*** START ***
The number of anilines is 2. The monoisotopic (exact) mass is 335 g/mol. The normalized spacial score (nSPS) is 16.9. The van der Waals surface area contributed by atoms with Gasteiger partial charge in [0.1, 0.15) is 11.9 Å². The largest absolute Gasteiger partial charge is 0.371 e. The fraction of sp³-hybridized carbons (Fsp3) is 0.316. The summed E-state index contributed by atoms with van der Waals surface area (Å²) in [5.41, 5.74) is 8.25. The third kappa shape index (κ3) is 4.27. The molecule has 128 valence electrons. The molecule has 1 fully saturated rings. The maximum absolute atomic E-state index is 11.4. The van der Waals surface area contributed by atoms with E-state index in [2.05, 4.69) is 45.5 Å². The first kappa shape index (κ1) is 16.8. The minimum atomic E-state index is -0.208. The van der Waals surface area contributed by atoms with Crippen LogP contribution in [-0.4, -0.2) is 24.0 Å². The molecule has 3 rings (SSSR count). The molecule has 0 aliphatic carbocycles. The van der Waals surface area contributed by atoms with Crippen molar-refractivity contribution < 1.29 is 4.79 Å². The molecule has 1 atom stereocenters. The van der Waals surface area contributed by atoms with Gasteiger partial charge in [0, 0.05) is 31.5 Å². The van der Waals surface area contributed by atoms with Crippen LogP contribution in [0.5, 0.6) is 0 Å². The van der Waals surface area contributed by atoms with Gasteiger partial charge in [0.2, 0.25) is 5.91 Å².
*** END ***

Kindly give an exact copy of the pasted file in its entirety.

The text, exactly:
The number of anilines is 2. The monoisotopic (exact) mass is 335 g/mol. The normalized spacial score (nSPS) is 16.9. The van der Waals surface area contributed by atoms with Gasteiger partial charge in [0.1, 0.15) is 11.9 Å². The largest absolute Gasteiger partial charge is 0.371 e. The fraction of sp³-hybridized carbons (Fsp3) is 0.316. The summed E-state index contributed by atoms with van der Waals surface area (Å²) in [5.41, 5.74) is 8.25. The third kappa shape index (κ3) is 4.27. The molecule has 128 valence electrons. The molecule has 1 fully saturated rings. The maximum absolute atomic E-state index is 11.4. The van der Waals surface area contributed by atoms with E-state index in [2.05, 4.69) is 45.5 Å². The first kappa shape index (κ1) is 16.8. The minimum atomic E-state index is -0.208. The van der Waals surface area contributed by atoms with Crippen LogP contribution in [-0.4, -0.2) is 24.0 Å². The molecule has 3 rings (SSSR count). The molecule has 0 aliphatic carbocycles. The van der Waals surface area contributed by atoms with Crippen molar-refractivity contribution < 1.29 is 4.79 Å². The molecule has 1 atom stereocenters. The van der Waals surface area contributed by atoms with Gasteiger partial charge in [0, 0.05) is 31.5 Å². The van der Waals surface area contributed by atoms with Crippen LogP contribution in [0.5, 0.6) is 0 Å². The van der Waals surface area contributed by atoms with Gasteiger partial charge in [0.2, 0.25) is 5.91 Å².